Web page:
Roots and Branches: The Cherry Trifecta

Photo by Karen Coon

Photo by Karen Coon

Our cherry season is winding down. For the first time in over nine years, the stars have aligned. Only about half of the Bing cherry crop grew to maturation, but it was larger, firmer and remarkably sweeter than any previous crop we have raised. Just the type of cherry that the consumer loves.

Timing was optimum as well. The peak of the northwest cherry market is meant to coincide with the Fourth of July holiday. You want your cherries shipped to the grocers in time to make the marketing blitz generated by our county’s birthday and highlighting the red, white and blue of the American flag. This year, the demand for clean, sweet cherries was at an all-time high. Many of the farmers in the Northwest had light crops, some damaged by the early rain and hail. We escaped that scourge this year and for the first time held the trifecta ticket: Optimum product, optimum demand, optimum price. We will have to wait until September to reap the rewards, but our spirits are soaring rather than plummeting.

Our Rainier cherry harvest has been profitable as well. These sparkling red and yellow cherries were enormous, juicy, sweet and firm. There is always demand for these luscious orbs of unctuousness, especially when they are free from imperfections caused by rain that splits their surface, hail that pox their skin or a dusting of mildew that creeps into the stem well when the weather is hot and humid. We know that we were lucky this year. The torrential rain and spotty hail that plagued the valley in early June hopscotched across the valley, missing our orchards while neighbors’ crops were decimated. We understand the depth of despair they are experiencing when a year’s worth of back breaking labor, a substantial amount of money and the eternal hope for a better season is lost in minutes.

Cherries are like our children. We plant a seed in an environment that is rich in nutrients that will nourish their lives and sustain them in trying times. We tend to their every need, continually educating ourselves in the best growing techniques. We strive to raise the very best fruit, from seed to maturity, protecting them from disease and the hardships we are able to control. We worry about those things that are out of our control and seek answers from the experts in the field. Yet there are times when all one can possibly do is not enough. We are still unable to control the storms that swirl around us. We grieve the loss, and we go on. We continue nurturing the soil, the tree and the fruit with the hope that next year will be better.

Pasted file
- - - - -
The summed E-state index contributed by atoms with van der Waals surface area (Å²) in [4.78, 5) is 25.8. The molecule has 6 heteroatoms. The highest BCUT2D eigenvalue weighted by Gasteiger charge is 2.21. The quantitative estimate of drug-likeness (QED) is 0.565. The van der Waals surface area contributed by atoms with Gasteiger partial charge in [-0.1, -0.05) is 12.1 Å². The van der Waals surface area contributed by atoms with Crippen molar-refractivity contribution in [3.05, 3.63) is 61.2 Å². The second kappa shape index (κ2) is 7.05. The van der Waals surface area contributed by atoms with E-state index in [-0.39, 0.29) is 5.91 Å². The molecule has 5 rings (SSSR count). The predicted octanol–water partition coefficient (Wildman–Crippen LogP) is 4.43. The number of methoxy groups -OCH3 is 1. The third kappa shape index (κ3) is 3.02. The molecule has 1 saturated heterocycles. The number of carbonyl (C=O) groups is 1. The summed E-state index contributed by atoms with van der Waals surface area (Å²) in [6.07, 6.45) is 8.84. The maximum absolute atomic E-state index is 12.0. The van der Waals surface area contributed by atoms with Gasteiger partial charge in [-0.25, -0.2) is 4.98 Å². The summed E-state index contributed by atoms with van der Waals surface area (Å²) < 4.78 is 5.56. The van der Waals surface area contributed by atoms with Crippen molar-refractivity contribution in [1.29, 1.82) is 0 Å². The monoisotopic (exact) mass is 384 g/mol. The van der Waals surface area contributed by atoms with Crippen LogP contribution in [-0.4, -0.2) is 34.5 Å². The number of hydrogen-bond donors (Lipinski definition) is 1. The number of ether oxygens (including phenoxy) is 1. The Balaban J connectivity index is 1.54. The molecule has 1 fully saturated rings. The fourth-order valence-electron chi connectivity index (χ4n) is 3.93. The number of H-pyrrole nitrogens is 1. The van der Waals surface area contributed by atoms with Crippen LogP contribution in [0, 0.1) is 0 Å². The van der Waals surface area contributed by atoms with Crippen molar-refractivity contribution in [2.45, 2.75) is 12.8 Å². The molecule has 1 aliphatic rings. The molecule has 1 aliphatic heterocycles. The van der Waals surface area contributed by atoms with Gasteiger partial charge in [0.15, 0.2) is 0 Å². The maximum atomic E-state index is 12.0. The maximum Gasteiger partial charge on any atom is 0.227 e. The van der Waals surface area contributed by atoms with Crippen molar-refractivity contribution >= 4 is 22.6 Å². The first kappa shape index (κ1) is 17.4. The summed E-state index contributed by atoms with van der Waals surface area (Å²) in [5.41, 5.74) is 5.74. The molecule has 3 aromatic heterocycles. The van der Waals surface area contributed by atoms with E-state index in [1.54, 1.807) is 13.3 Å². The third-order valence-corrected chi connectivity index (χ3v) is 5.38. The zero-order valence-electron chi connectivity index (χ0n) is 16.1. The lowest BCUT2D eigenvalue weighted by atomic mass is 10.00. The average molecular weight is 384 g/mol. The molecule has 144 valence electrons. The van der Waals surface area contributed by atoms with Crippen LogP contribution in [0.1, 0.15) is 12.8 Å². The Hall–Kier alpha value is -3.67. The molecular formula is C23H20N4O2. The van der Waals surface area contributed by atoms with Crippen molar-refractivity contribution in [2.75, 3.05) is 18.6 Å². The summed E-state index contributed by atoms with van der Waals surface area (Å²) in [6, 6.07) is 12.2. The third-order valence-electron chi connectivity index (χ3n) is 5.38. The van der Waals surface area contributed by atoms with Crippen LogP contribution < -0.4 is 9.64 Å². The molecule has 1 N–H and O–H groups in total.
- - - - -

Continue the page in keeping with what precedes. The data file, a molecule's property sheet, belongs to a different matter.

Like the cherries, our pear harvest will come earlier than usual this year, allowing little time for rest between the crops. We are gearing up for its arrival. That means cherry packing and harvest clean up, cutting acres of grass that have been allowed to grow unfettered while tractors and employees were delegated to the high priority task of getting the cherries in the bucket and off to market. There are bugs to kill, irrigation pipes to repair, ladders and picking bags, tractors and sprayers to be washed and bins to be distributed between the rows of pear trees.

It is with a sigh of relief and justifiable jubilation that we put this year’s cherry crop to rest. It may get us out from under the dark cloud of debt that has plagued us for the last few years. Sometimes it takes surviving some extremely difficult, inexplicable conditions that allows you to better appreciate the simple rewards of life: Family, friends and community. June proved to be a month of tempered celebration for our family. After an incredibly discouraging, almost inexplicable few years, the light of Lady Liberty began to burn once again.

My faith in some of the leadership I once trusted was challenged. My belief in the concept of justice for all, one of the cornerstones of our country, and an inalienable right that Min Yasui fought for throughout his life, has been challenged repeatedly. Time and time again local, state and national leaders have failed to uphold this basic belief that is the foundation of our country and each of our lives. For some, Lady Liberty’s beacon of light is dimmed by their relentless pursuit of money, power or self-preservation. Others may have filters of privilege and prejudice that blur their vision, blinding them to the basic rights of others.

There is light at the end of the tunnel and it has restored some of my faith in the systems I have in small part helped to create. I have met some amazing people within and outside the imperfect systems in which they work who are able to overcome its flaws, serve as a check and balance and achieve the outcomes with which they were tasked.

Systems are in constant flux. We must be vigilant that the flaws in the systems created to protect children and families, to insure the civil liberties and rights of all people and address the mental health needs of our most vulnerable populations are addressed in a manner that minimally does no harm and optimally creates healthier and happier communities in which we live.

No matter what your favorite fruit may be, may it flourish in this rich valley soil, be nurtured to perfection with loving care, grow resiliently in spite of hardship and fill each new season with hope for the future.

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